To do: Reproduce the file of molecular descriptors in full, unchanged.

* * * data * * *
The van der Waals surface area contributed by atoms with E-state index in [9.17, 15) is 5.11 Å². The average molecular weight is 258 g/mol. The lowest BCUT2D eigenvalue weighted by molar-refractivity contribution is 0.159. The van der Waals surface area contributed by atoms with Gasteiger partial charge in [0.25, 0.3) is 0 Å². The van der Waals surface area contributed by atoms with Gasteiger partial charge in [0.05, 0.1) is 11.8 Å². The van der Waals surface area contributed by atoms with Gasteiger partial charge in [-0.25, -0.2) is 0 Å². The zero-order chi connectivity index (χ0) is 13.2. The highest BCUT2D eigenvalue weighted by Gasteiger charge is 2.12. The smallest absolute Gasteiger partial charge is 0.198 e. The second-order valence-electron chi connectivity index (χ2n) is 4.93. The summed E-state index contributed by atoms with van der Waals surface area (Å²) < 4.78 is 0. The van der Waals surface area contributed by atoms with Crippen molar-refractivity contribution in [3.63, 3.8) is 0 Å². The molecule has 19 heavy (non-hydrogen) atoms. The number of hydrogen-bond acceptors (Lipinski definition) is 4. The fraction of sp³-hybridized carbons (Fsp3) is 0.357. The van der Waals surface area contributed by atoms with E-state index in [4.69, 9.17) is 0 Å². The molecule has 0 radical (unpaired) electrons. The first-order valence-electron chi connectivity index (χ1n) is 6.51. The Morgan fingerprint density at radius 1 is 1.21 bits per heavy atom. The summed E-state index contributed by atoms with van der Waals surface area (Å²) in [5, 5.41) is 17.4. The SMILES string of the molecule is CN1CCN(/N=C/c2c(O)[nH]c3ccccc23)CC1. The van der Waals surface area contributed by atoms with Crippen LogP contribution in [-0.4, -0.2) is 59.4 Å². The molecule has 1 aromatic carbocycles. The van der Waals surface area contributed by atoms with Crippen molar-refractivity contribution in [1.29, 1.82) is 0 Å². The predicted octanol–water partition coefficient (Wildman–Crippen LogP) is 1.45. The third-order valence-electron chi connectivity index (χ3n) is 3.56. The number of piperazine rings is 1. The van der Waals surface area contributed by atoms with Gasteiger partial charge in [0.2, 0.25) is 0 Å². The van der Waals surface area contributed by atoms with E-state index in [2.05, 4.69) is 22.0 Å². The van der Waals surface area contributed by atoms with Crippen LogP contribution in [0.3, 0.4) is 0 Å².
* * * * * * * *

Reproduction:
The van der Waals surface area contributed by atoms with E-state index in [9.17, 15) is 5.11 Å². The average molecular weight is 258 g/mol. The lowest BCUT2D eigenvalue weighted by molar-refractivity contribution is 0.159. The van der Waals surface area contributed by atoms with Gasteiger partial charge in [0.25, 0.3) is 0 Å². The van der Waals surface area contributed by atoms with Gasteiger partial charge in [0.05, 0.1) is 11.8 Å². The van der Waals surface area contributed by atoms with Gasteiger partial charge in [-0.25, -0.2) is 0 Å². The zero-order chi connectivity index (χ0) is 13.2. The highest BCUT2D eigenvalue weighted by Gasteiger charge is 2.12. The smallest absolute Gasteiger partial charge is 0.198 e. The second-order valence-electron chi connectivity index (χ2n) is 4.93. The summed E-state index contributed by atoms with van der Waals surface area (Å²) < 4.78 is 0. The van der Waals surface area contributed by atoms with Crippen molar-refractivity contribution in [3.63, 3.8) is 0 Å². The molecule has 19 heavy (non-hydrogen) atoms. The number of hydrogen-bond acceptors (Lipinski definition) is 4. The fraction of sp³-hybridized carbons (Fsp3) is 0.357. The van der Waals surface area contributed by atoms with E-state index in [4.69, 9.17) is 0 Å². The molecule has 0 radical (unpaired) electrons. The first-order valence-electron chi connectivity index (χ1n) is 6.51. The Morgan fingerprint density at radius 1 is 1.21 bits per heavy atom. The summed E-state index contributed by atoms with van der Waals surface area (Å²) in [5, 5.41) is 17.4. The SMILES string of the molecule is CN1CCN(/N=C/c2c(O)[nH]c3ccccc23)CC1. The van der Waals surface area contributed by atoms with Crippen LogP contribution in [-0.4, -0.2) is 59.4 Å². The molecule has 1 aromatic carbocycles. The van der Waals surface area contributed by atoms with Crippen molar-refractivity contribution in [1.29, 1.82) is 0 Å². The predicted octanol–water partition coefficient (Wildman–Crippen LogP) is 1.45. The third-order valence-electron chi connectivity index (χ3n) is 3.56. The number of piperazine rings is 1. The van der Waals surface area contributed by atoms with Gasteiger partial charge in [0.2, 0.25) is 0 Å². The van der Waals surface area contributed by atoms with E-state index in [2.05, 4.69) is 22.0 Å². The van der Waals surface area contributed by atoms with Crippen LogP contribution in [0.3, 0.4) is 0 Å².